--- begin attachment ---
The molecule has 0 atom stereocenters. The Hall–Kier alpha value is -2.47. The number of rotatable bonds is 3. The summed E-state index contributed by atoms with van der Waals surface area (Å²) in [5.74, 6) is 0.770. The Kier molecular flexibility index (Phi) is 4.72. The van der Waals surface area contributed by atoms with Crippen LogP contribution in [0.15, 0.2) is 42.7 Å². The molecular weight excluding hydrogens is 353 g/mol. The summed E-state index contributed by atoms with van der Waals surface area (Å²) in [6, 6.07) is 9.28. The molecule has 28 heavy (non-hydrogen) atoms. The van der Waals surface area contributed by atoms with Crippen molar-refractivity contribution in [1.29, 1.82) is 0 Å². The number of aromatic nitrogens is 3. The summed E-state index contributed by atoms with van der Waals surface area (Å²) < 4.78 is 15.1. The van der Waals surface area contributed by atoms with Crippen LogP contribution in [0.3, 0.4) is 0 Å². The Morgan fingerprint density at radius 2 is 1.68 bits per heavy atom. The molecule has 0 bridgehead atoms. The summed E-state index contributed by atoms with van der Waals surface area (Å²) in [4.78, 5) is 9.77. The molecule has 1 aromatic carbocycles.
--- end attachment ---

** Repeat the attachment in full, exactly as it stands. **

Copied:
The molecule has 0 atom stereocenters. The Hall–Kier alpha value is -2.47. The number of rotatable bonds is 3. The summed E-state index contributed by atoms with van der Waals surface area (Å²) in [5.74, 6) is 0.770. The Kier molecular flexibility index (Phi) is 4.72. The van der Waals surface area contributed by atoms with Crippen LogP contribution in [0.15, 0.2) is 42.7 Å². The molecular weight excluding hydrogens is 353 g/mol. The summed E-state index contributed by atoms with van der Waals surface area (Å²) in [6, 6.07) is 9.28. The molecule has 28 heavy (non-hydrogen) atoms. The van der Waals surface area contributed by atoms with Crippen molar-refractivity contribution in [1.29, 1.82) is 0 Å². The number of aromatic nitrogens is 3. The summed E-state index contributed by atoms with van der Waals surface area (Å²) < 4.78 is 15.1. The van der Waals surface area contributed by atoms with Crippen LogP contribution in [0.3, 0.4) is 0 Å². The Morgan fingerprint density at radius 2 is 1.68 bits per heavy atom. The molecule has 0 bridgehead atoms. The summed E-state index contributed by atoms with van der Waals surface area (Å²) in [4.78, 5) is 9.77. The molecule has 1 aromatic carbocycles.